Office Space satellite offices

Why Build a Satellite Office in a Coworking Space?

Setting up a satellite office is a major decision; there are many aspects to consider. With the rise of coworking spaces, these buildings may be the perfect location for you. Read on.


Not only is it often a costly one, but creating a satellite office can require:


  • A rigorous hiring process
  • The creation and transportation of a crew of employees to the new location
  • The legwork of scouting for a good location
  • Beginning negotiations on a lease, and getting started on stocking up on all the necessities of a basic office


Sometimes, the need to be present in a specific state or area is transient rather than permanent, making new offices far too expensive to justify (while still requiring a physical presence, often through frequent back-and-forth transport across state lines).


What is a Satellite Office?

A satellite office is an office located in a different location than the company’s main corporate location. They are used for many different reasons including:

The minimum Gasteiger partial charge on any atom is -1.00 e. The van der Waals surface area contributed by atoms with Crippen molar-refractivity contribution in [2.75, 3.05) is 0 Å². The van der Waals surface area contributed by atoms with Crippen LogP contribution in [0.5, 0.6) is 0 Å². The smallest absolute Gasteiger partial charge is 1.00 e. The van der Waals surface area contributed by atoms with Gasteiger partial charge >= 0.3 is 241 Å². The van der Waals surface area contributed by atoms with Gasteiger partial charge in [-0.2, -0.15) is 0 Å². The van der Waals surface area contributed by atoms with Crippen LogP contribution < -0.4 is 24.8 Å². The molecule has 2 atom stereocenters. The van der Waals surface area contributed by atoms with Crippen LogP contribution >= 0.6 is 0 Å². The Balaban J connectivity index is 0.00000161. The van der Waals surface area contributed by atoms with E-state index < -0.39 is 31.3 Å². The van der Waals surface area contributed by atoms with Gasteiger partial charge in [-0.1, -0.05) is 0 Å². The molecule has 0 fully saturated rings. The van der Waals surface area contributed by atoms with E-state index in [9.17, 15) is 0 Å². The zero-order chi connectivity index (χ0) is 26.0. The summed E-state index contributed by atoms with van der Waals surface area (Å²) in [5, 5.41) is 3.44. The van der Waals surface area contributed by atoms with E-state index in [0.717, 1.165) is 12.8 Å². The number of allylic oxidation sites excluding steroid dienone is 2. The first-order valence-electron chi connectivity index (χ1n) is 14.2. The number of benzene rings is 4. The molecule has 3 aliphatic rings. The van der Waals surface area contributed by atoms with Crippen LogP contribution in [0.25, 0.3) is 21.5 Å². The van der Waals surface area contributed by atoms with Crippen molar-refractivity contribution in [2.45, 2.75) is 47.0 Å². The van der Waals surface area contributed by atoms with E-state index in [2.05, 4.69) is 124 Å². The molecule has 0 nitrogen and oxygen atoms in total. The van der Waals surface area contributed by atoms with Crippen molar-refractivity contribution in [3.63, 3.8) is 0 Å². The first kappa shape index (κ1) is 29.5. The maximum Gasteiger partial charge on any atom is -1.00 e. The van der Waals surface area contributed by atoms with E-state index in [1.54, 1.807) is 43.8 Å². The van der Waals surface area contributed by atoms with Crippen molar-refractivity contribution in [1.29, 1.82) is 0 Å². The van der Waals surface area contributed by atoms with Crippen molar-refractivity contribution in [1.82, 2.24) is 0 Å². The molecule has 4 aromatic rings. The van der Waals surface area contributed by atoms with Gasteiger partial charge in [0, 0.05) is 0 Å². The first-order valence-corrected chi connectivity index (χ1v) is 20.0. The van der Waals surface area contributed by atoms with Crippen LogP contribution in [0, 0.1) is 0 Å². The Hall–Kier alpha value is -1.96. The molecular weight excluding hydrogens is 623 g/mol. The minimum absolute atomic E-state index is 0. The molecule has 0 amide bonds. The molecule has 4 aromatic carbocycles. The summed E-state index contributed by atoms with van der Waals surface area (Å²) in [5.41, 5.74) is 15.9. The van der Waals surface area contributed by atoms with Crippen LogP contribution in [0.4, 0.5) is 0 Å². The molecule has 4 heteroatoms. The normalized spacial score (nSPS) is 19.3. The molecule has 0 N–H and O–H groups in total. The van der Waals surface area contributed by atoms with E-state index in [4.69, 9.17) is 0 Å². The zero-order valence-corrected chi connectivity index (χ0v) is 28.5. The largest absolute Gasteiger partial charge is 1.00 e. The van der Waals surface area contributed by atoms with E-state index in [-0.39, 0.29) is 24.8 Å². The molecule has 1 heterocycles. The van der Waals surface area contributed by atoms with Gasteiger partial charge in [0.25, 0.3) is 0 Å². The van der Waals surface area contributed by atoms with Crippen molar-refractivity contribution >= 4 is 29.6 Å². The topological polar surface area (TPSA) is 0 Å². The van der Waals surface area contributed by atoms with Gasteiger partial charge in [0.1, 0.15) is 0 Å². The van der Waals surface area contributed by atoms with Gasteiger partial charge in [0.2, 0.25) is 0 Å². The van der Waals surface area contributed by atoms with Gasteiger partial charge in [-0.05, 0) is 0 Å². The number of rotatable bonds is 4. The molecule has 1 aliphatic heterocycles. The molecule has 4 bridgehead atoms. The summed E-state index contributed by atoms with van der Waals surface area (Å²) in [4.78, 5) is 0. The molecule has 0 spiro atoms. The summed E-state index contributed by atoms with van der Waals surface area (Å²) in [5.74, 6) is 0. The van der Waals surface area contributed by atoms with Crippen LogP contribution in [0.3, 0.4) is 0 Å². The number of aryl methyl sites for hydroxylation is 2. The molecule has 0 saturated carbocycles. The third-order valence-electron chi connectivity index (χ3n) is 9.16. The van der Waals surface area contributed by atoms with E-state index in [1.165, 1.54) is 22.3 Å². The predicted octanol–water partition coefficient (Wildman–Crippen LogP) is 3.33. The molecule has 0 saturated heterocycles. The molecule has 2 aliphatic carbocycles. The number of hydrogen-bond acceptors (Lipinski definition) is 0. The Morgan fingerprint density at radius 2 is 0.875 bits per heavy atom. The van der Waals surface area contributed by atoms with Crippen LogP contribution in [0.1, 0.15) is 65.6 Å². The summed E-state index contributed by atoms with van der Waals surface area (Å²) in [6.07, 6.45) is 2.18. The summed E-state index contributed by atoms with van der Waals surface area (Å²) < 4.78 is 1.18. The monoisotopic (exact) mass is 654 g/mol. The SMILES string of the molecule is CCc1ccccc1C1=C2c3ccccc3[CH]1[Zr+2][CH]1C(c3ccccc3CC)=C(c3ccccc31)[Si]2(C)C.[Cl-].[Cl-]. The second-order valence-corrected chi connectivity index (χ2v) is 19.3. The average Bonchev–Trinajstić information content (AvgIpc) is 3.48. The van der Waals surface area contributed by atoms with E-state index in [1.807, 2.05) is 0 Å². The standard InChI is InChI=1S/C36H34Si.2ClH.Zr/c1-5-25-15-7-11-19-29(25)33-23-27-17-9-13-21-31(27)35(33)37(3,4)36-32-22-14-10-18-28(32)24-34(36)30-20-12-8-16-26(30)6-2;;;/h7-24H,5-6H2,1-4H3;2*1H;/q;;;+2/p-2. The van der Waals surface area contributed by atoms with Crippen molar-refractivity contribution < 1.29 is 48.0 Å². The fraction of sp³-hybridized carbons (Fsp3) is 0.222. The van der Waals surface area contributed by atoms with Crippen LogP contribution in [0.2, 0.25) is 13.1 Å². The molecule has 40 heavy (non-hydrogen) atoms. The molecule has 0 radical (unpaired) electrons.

• Expanding into new markets
  • Opening a new branch
  • To increase sales across many locations
  • To benefit employees in terms of locations offered, commute, etc
  • Create more local presence


While we live in a time of telecommunication and an increased reliance on outsourcing and cooperation between large companies and freelance contractors, it’s important not to understate the value of physical presence.


Satellite offices are necessary for expanding companies, especially when they choose to double or triple their operation by expanding to a new and underserved market. Yet for most startups and SMEs, the cost of doing so is simply prohibitive. This cuts into the potential of many companies, who feel constantly outdone by the better-funded competition.


But the ability to move into pre-made and managed flexible office spaces eliminates many of these problems. Coworking spaces have grown rapidly in the past few years, expanding across major cities all over the globe, giving smaller companies the chance to set up a physical presence across state lines and national borders in ways previously unimaginable, at a far lower cost.


There are a variety of reasons to start a building satellite office in coworking spaces: